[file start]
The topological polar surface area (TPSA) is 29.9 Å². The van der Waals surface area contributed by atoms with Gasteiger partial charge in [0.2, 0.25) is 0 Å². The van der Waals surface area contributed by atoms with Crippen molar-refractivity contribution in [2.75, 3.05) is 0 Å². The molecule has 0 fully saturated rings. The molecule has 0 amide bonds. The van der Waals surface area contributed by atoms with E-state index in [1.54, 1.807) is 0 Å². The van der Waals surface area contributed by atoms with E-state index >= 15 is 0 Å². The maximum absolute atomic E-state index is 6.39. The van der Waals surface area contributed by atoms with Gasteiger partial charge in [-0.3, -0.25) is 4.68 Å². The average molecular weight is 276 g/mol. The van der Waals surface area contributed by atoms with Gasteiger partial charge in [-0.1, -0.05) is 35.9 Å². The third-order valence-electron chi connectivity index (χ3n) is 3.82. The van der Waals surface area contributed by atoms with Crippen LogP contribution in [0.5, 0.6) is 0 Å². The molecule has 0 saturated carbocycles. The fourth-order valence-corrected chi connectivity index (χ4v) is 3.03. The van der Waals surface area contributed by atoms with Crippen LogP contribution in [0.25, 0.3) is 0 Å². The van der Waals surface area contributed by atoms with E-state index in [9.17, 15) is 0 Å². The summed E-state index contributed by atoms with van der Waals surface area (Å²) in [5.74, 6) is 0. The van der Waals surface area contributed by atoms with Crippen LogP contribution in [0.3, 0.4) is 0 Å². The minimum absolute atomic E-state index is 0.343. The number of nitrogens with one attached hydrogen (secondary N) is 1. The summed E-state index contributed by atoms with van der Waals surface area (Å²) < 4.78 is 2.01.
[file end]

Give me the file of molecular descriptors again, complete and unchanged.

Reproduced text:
The topological polar surface area (TPSA) is 29.9 Å². The van der Waals surface area contributed by atoms with Gasteiger partial charge in [0.2, 0.25) is 0 Å². The van der Waals surface area contributed by atoms with Crippen molar-refractivity contribution in [2.75, 3.05) is 0 Å². The molecule has 0 fully saturated rings. The molecule has 0 amide bonds. The van der Waals surface area contributed by atoms with E-state index in [1.54, 1.807) is 0 Å². The van der Waals surface area contributed by atoms with E-state index >= 15 is 0 Å². The maximum absolute atomic E-state index is 6.39. The van der Waals surface area contributed by atoms with Gasteiger partial charge in [-0.3, -0.25) is 4.68 Å². The average molecular weight is 276 g/mol. The van der Waals surface area contributed by atoms with Gasteiger partial charge in [-0.1, -0.05) is 35.9 Å². The third-order valence-electron chi connectivity index (χ3n) is 3.82. The van der Waals surface area contributed by atoms with Crippen LogP contribution in [0.5, 0.6) is 0 Å². The molecule has 0 saturated carbocycles. The fourth-order valence-corrected chi connectivity index (χ4v) is 3.03. The van der Waals surface area contributed by atoms with Crippen LogP contribution in [0.25, 0.3) is 0 Å². The van der Waals surface area contributed by atoms with E-state index in [9.17, 15) is 0 Å². The summed E-state index contributed by atoms with van der Waals surface area (Å²) in [5.74, 6) is 0. The van der Waals surface area contributed by atoms with Crippen LogP contribution in [0.3, 0.4) is 0 Å². The minimum absolute atomic E-state index is 0.343. The number of nitrogens with one attached hydrogen (secondary N) is 1. The summed E-state index contributed by atoms with van der Waals surface area (Å²) < 4.78 is 2.01.